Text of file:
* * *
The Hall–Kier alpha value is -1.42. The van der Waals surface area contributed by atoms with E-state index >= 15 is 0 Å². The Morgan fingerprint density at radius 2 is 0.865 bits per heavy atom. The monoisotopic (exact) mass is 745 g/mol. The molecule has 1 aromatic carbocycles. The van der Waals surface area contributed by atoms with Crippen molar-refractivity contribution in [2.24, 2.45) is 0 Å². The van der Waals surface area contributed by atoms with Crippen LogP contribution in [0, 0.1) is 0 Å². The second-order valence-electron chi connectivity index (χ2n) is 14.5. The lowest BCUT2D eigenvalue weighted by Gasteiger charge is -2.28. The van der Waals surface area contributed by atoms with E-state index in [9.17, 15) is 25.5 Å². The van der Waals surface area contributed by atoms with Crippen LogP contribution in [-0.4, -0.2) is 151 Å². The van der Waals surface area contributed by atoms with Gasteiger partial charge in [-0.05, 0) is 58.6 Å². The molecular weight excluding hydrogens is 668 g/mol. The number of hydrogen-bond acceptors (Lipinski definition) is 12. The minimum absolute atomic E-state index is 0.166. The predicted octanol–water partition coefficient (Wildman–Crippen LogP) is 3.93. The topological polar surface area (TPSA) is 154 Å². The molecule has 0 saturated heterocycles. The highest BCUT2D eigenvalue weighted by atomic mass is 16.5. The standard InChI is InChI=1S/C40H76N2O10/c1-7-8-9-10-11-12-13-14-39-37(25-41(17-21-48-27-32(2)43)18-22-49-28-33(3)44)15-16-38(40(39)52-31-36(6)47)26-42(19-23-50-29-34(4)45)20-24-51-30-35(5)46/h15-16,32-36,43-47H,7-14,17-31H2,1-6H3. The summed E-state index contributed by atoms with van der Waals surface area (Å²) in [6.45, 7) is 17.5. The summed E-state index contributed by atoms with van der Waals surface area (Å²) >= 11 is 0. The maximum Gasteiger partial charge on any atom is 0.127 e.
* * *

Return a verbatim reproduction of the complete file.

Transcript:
The Hall–Kier alpha value is -1.42. The van der Waals surface area contributed by atoms with E-state index >= 15 is 0 Å². The Morgan fingerprint density at radius 2 is 0.865 bits per heavy atom. The monoisotopic (exact) mass is 745 g/mol. The molecule has 1 aromatic carbocycles. The van der Waals surface area contributed by atoms with Crippen molar-refractivity contribution in [2.24, 2.45) is 0 Å². The van der Waals surface area contributed by atoms with Crippen LogP contribution in [0, 0.1) is 0 Å². The second-order valence-electron chi connectivity index (χ2n) is 14.5. The lowest BCUT2D eigenvalue weighted by Gasteiger charge is -2.28. The van der Waals surface area contributed by atoms with E-state index in [9.17, 15) is 25.5 Å². The van der Waals surface area contributed by atoms with Crippen LogP contribution in [-0.4, -0.2) is 151 Å². The van der Waals surface area contributed by atoms with Gasteiger partial charge in [-0.05, 0) is 58.6 Å². The molecular weight excluding hydrogens is 668 g/mol. The number of hydrogen-bond acceptors (Lipinski definition) is 12. The minimum absolute atomic E-state index is 0.166. The predicted octanol–water partition coefficient (Wildman–Crippen LogP) is 3.93. The topological polar surface area (TPSA) is 154 Å². The molecule has 0 saturated heterocycles. The highest BCUT2D eigenvalue weighted by atomic mass is 16.5. The standard InChI is InChI=1S/C40H76N2O10/c1-7-8-9-10-11-12-13-14-39-37(25-41(17-21-48-27-32(2)43)18-22-49-28-33(3)44)15-16-38(40(39)52-31-36(6)47)26-42(19-23-50-29-34(4)45)20-24-51-30-35(5)46/h15-16,32-36,43-47H,7-14,17-31H2,1-6H3. The summed E-state index contributed by atoms with van der Waals surface area (Å²) in [6.45, 7) is 17.5. The summed E-state index contributed by atoms with van der Waals surface area (Å²) >= 11 is 0. The maximum Gasteiger partial charge on any atom is 0.127 e.